New Year's Speech - striving to be a "Benchmark" for Internationalisationhttps://www.wittenborg.eu/new-years-speech-striving-be-benchmark-internationalisation.htm
Wittenborg Bracing itself for Brexit in 2018 while striving to be a "Benchmark" for Internationalisation in Dutch Education
In 2018, Wittenborg will build on its phenomenal successes of 2017, which includes being ranked one of Holland's top small universities of applied sciences, Wittenborg's chair of the executive board, Peter Birdsall told staff and guests at its annual New Year's reception.
"We have achieved the consistent and guaranteed international classroom, something other institutions are struggling with." Wittenborg reached totals of almost 700 students in 2017 from more than 100 nationalities. "We have achieved complete diversity and internationalisation within our staffing. We stand out, both locally, nationally and increasingly within the 'study in Holland' international circuit. Let's become a benchmark in the Netherlands for internationalisation in education."
A debate is currently raging within Dutch education circles on the definition of a truly international classroom and what the limits are to accepting international students. Birdsall said Wittenborg occupies a unique position in Dutch higher education. "As a private institute we do things that our public brothers and sisters are struggling with – and quite literally means that some automatically assume we are public, because of what we have achieved and what we represent."
This weekend Wittenborg, started with its campaign to get students to fill in the 2018 National Student Survey – one of the country's biggest surveys which measures students' experience in the Netherlands. "The notion of quality, experience and value for money needs to be kept high on the agenda, if we are to maintain and even improve our 4th best small university ranking," Birdall told staff. "As we enter 2018 we intend to push forward our intention to be a unique institute that is based on the pillars of diversity, internationalisation and ethics, and we will see these being reflected and promoted more often within our curriculum, our way of working and our support mechanisms for students and staff."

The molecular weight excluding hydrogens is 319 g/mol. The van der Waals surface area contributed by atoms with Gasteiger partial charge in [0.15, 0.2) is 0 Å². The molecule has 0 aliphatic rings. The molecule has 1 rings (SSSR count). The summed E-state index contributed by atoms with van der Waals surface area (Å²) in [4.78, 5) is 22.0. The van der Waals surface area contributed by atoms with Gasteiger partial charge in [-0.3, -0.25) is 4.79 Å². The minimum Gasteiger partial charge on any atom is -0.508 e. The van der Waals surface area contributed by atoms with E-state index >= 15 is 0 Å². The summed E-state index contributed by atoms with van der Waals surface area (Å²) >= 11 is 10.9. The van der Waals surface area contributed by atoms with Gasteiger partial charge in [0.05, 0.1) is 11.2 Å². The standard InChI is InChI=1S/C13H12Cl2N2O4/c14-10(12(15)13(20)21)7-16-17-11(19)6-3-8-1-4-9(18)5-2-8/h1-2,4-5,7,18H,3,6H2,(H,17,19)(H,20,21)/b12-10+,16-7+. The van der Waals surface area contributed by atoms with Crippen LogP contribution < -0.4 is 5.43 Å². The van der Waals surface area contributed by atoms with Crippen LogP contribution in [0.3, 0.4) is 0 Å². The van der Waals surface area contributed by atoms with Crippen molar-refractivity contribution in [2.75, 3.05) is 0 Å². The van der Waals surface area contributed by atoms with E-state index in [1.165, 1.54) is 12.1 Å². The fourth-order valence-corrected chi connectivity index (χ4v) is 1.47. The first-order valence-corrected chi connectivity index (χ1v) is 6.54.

At the same time, Wittenborg is bracing itself for the fallout from Brexit, which is expected to come closer in 2018. Birdsall assured staff that although Wittenborg's ties with its main education partner in the UK, the University of Brighton, will remain strong, the long-term future of joint programme delivery is uncertain. "For that reason, we will endeavour to accredit all joint master programmes in the Netherlands to ensure continuity, but we won't let go of our ties with the UK."
Other developments in 2018 will include moving its Amsterdam campus to a more permanent, location in the city, as student numbers there continue to grow. The new campus in Vienna is also expected to grow. The research centre will be given a boost with participation in new projects in areas such as Human Resource Management, regional economics and in International Education, with an eye on Wittenborg's new School of Education that will start in September 2018 with a MA in Education.
Birdsall said 2017 was "an incredible" year. Wittenborg celebrated its 30th anniversary and 15 years of international education with a gala event hosted in the Apeldoorn city centre and attended by dignitaries from education such as the directors of NVAO, Paul Zevenbergen, and Nuffic, Freddy Weima, who both praised Wittenborg's successes over the years.
Wittenborg CEO, Maggie Feng, was nominated for the 2017 Ethnic Business Woman of the Netherlands and became runner-up. "Through Maggie's nomination, Wittenborg was able to present itself to quite a few 'BN'rs' (VIP's in the Netherlands), including the new minister of higher education, Ingrid van Engelshoven."
Another milestone was a glowing accreditation report from the European Consortium of Accreditation (ECA), summing up the Wittenborg brand of internationalisation and diversity.
The consortium called the international composition of Wittenborg's staff and student body "remarkable" and said it has a clear impact on the university's international profile and the quality of its students.
Birdsall also took a moment to reflect on the loss of two members of staff, the Academic Dean, Jacques Kaat, and lecturer Ton Willems who passed away in 2017. He thanked the Wittenborg team for its efforts in 2017 and said the institution will strive to optimise the processes, quality systems and curriculum in 2018."
by Anesca Smith